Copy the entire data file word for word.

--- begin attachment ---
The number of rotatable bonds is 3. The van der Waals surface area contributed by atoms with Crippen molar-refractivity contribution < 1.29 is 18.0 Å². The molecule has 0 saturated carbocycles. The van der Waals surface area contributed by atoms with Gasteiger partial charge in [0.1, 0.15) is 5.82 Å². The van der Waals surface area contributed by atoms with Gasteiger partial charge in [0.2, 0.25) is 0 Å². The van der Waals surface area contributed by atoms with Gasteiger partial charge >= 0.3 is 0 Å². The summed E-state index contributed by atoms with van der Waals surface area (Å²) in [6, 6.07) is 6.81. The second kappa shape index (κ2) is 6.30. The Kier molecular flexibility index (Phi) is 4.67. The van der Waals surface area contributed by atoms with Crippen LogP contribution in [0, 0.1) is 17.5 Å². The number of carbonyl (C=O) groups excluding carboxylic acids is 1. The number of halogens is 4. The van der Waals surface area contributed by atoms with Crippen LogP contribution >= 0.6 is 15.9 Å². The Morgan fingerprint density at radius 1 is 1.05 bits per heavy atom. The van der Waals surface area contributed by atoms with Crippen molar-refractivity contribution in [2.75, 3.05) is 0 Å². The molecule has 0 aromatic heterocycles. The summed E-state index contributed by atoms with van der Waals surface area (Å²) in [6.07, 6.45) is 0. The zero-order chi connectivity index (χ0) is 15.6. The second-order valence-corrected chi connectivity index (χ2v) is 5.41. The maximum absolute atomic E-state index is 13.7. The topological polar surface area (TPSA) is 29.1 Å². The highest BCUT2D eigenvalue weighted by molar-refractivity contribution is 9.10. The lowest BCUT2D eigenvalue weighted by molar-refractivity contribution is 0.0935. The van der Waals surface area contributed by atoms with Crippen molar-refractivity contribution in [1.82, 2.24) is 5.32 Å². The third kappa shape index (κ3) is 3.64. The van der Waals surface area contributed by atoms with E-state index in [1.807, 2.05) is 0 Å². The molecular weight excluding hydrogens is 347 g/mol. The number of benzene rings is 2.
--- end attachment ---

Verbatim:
The number of rotatable bonds is 3. The van der Waals surface area contributed by atoms with Crippen molar-refractivity contribution < 1.29 is 18.0 Å². The molecule has 0 saturated carbocycles. The van der Waals surface area contributed by atoms with Gasteiger partial charge in [0.1, 0.15) is 5.82 Å². The van der Waals surface area contributed by atoms with Gasteiger partial charge in [0.2, 0.25) is 0 Å². The van der Waals surface area contributed by atoms with Gasteiger partial charge >= 0.3 is 0 Å². The summed E-state index contributed by atoms with van der Waals surface area (Å²) in [6, 6.07) is 6.81. The second kappa shape index (κ2) is 6.30. The Kier molecular flexibility index (Phi) is 4.67. The van der Waals surface area contributed by atoms with Crippen LogP contribution in [0, 0.1) is 17.5 Å². The number of carbonyl (C=O) groups excluding carboxylic acids is 1. The number of halogens is 4. The van der Waals surface area contributed by atoms with Crippen LogP contribution >= 0.6 is 15.9 Å². The Morgan fingerprint density at radius 1 is 1.05 bits per heavy atom. The van der Waals surface area contributed by atoms with Crippen molar-refractivity contribution in [2.75, 3.05) is 0 Å². The molecule has 0 aromatic heterocycles. The summed E-state index contributed by atoms with van der Waals surface area (Å²) in [6.07, 6.45) is 0. The zero-order chi connectivity index (χ0) is 15.6. The second-order valence-corrected chi connectivity index (χ2v) is 5.41. The maximum absolute atomic E-state index is 13.7. The topological polar surface area (TPSA) is 29.1 Å². The highest BCUT2D eigenvalue weighted by molar-refractivity contribution is 9.10. The lowest BCUT2D eigenvalue weighted by molar-refractivity contribution is 0.0935. The van der Waals surface area contributed by atoms with Crippen molar-refractivity contribution in [1.82, 2.24) is 5.32 Å². The third kappa shape index (κ3) is 3.64. The van der Waals surface area contributed by atoms with E-state index in [1.807, 2.05) is 0 Å². The molecular weight excluding hydrogens is 347 g/mol. The number of benzene rings is 2.